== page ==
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Using Pet-Safe Pest Control

Using Pet-Safe Pest Control

At some point, you may need to eradicate insects or rodents from your home. Learn how to do it while keeping the safety and health of your pets in mind.

March 2017 - We like to think of our homes as our castles, complete with proverbial moats as part of a defense system against invading armies. But how do you safely protect your castle, family and pets from invading armies of pests such as ants, roaches, spiders, fleas and rodents? Your first response may be to grab a can of ‘Bug Blitz’ — but nowadays, there’s an impressive arsenal of safe and non-toxic defenses to try before reaching chemical extermination.

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Cat travel airport

Safe Airline Travel With Your Cat

We offer tips to help make this potentially stressful experience as worry-free as possible. The most important thing you can do is to plan ahead.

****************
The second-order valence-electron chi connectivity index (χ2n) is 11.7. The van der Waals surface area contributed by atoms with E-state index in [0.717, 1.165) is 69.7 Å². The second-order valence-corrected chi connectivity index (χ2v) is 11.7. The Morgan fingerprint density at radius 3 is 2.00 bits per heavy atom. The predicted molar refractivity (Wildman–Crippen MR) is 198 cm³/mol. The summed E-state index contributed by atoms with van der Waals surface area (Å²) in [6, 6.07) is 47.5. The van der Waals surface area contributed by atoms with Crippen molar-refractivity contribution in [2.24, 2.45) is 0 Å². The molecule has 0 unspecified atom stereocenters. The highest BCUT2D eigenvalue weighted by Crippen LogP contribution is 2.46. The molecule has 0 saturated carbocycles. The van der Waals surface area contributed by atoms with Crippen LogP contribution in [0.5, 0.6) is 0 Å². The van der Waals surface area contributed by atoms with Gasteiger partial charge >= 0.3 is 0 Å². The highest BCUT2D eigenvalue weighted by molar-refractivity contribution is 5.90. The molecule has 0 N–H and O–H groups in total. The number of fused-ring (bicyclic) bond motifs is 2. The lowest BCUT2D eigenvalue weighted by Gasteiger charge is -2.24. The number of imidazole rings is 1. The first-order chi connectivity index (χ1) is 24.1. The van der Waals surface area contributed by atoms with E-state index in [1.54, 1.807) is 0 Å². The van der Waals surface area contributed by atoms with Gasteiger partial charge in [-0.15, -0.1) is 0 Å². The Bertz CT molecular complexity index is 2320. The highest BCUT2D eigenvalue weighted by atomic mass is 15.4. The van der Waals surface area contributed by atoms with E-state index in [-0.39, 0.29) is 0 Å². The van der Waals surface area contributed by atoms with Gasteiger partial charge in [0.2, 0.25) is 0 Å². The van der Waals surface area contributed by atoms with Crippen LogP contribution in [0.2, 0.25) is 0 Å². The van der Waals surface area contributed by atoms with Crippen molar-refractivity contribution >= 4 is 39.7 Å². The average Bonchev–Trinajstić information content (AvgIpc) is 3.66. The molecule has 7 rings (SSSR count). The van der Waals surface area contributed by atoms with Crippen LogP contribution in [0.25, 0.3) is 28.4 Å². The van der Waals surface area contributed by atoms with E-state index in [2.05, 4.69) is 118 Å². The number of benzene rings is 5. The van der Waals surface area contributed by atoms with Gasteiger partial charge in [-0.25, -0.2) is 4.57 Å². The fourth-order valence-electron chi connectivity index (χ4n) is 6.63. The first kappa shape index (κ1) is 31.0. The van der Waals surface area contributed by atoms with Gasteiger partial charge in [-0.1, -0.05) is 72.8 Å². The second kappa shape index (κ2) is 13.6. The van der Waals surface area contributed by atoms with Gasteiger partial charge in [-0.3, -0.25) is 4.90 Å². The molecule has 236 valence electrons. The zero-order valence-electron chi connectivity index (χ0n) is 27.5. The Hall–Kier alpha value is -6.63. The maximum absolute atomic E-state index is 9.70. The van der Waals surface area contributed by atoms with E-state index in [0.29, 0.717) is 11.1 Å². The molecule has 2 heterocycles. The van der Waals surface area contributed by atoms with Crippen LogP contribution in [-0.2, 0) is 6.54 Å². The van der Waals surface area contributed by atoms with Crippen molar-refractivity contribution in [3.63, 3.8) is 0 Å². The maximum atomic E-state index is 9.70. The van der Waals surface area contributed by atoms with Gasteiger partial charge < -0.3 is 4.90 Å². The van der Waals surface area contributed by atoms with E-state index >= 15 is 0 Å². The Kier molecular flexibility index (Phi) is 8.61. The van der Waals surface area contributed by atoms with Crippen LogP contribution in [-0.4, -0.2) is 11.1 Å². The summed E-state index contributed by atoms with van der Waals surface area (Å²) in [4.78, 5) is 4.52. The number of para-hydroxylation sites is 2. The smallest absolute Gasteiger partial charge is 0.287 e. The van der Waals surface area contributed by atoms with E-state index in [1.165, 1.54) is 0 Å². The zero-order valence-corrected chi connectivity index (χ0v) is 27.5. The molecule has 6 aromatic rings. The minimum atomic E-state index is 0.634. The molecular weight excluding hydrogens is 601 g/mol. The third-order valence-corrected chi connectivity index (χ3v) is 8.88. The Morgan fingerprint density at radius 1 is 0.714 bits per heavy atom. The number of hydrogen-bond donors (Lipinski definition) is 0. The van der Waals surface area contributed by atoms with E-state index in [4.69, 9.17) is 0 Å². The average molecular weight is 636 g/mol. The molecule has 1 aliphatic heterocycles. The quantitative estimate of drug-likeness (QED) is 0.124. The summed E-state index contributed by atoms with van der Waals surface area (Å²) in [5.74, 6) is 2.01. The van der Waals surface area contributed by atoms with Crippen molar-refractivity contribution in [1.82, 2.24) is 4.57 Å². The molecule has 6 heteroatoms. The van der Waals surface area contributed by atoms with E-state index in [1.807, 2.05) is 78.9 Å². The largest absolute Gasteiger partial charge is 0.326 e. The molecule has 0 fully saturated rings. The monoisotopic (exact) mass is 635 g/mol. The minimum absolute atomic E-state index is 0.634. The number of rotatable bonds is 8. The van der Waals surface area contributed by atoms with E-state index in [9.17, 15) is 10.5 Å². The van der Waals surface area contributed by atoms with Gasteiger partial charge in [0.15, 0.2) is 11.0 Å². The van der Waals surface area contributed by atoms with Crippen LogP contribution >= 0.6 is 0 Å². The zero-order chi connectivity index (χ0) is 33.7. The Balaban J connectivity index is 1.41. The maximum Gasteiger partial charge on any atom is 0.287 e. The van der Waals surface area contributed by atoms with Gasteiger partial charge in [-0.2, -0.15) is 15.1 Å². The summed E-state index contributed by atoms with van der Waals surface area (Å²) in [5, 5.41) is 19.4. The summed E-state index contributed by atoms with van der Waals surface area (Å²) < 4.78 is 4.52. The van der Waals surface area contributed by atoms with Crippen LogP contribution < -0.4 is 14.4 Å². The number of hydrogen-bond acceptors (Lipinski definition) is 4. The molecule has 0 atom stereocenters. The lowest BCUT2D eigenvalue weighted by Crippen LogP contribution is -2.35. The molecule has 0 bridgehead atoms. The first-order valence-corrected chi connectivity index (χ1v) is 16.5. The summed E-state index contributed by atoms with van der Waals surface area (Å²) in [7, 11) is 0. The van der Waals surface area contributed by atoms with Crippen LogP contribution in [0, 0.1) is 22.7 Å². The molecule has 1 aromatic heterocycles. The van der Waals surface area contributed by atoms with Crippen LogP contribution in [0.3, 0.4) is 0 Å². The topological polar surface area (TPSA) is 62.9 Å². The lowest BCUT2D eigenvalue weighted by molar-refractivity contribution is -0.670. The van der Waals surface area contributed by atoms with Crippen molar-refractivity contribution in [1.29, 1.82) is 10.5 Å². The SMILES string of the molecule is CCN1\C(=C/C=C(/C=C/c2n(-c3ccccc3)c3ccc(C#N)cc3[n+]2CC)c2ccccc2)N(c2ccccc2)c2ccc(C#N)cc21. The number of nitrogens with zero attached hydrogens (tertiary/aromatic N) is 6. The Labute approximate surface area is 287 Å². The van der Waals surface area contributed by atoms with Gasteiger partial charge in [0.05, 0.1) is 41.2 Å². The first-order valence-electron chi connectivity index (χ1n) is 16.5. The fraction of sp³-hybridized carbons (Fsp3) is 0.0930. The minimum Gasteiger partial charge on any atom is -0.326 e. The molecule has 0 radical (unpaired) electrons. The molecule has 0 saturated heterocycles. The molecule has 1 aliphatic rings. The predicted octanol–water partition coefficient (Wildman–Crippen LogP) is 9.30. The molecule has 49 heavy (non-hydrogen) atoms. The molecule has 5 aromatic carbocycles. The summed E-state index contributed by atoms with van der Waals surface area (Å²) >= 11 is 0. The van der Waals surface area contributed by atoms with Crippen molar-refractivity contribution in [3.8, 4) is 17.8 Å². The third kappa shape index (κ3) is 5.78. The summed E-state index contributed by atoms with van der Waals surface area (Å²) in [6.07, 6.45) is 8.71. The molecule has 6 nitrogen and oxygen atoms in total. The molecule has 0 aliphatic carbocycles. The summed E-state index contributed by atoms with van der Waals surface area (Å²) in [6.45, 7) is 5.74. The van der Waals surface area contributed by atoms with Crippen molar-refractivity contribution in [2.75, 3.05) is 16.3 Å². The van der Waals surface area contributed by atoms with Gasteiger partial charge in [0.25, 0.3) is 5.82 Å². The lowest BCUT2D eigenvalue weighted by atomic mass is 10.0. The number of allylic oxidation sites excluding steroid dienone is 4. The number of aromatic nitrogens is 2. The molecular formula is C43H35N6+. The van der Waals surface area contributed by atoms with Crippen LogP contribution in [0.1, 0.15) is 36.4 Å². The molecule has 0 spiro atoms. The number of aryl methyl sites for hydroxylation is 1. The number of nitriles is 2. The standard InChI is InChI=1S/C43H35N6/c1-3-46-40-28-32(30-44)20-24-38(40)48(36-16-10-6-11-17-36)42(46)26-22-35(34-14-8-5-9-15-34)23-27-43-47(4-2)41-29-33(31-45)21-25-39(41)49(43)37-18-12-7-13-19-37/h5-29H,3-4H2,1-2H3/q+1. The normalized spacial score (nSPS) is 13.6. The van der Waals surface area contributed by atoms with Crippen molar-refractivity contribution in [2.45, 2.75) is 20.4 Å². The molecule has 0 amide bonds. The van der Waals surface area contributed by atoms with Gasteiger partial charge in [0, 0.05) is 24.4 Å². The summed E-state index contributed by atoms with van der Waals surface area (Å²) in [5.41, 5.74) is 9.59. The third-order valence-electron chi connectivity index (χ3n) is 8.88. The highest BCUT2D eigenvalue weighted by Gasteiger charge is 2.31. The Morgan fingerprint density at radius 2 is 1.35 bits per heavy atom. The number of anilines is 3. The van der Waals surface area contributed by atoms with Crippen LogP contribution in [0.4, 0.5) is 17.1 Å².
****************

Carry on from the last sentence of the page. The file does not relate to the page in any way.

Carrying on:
If you are planning to fly with your cat — either for an extended vacation or a permanent long-distance relocation —there are two ways you can travel on a commercial airline: in the cabin with your pet, or with the animal as checked baggage in the cargo hold.

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cat and vet

Preventing Heartworm Disease

Because treatment is difficult in cats and involves mostly supportive care you are strongly encouraged to use preventive measures. Heres how.

Among the disorders that can seriously impair the function of your cat’s cardiovascular and pulmonary systems, one of the most severe is feline heartworm disease, a potentially life-threatening condition caused by infection with a parasitic worm called Dirofilaria immitis. This insidious disease is known to be most prevalent in geographic areas where a hot, muggy climate accommodates the proliferation of mosquitoes.

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 One Health Initiative

What Is the One Health Initiative?

Its a movement intended to forge collaborations among leading specialists in a broad group of fields to link human, animal and environmental health.

You’ve probably already heard about the Tufts research which has shown that cats who live in households with cigarette smokers are at increased risk for oral and other cancers. It stands to reason. Our anatomy is much more similar than different, with rather closely related respiratory systems that have the same vulnerability to environmental assaults.

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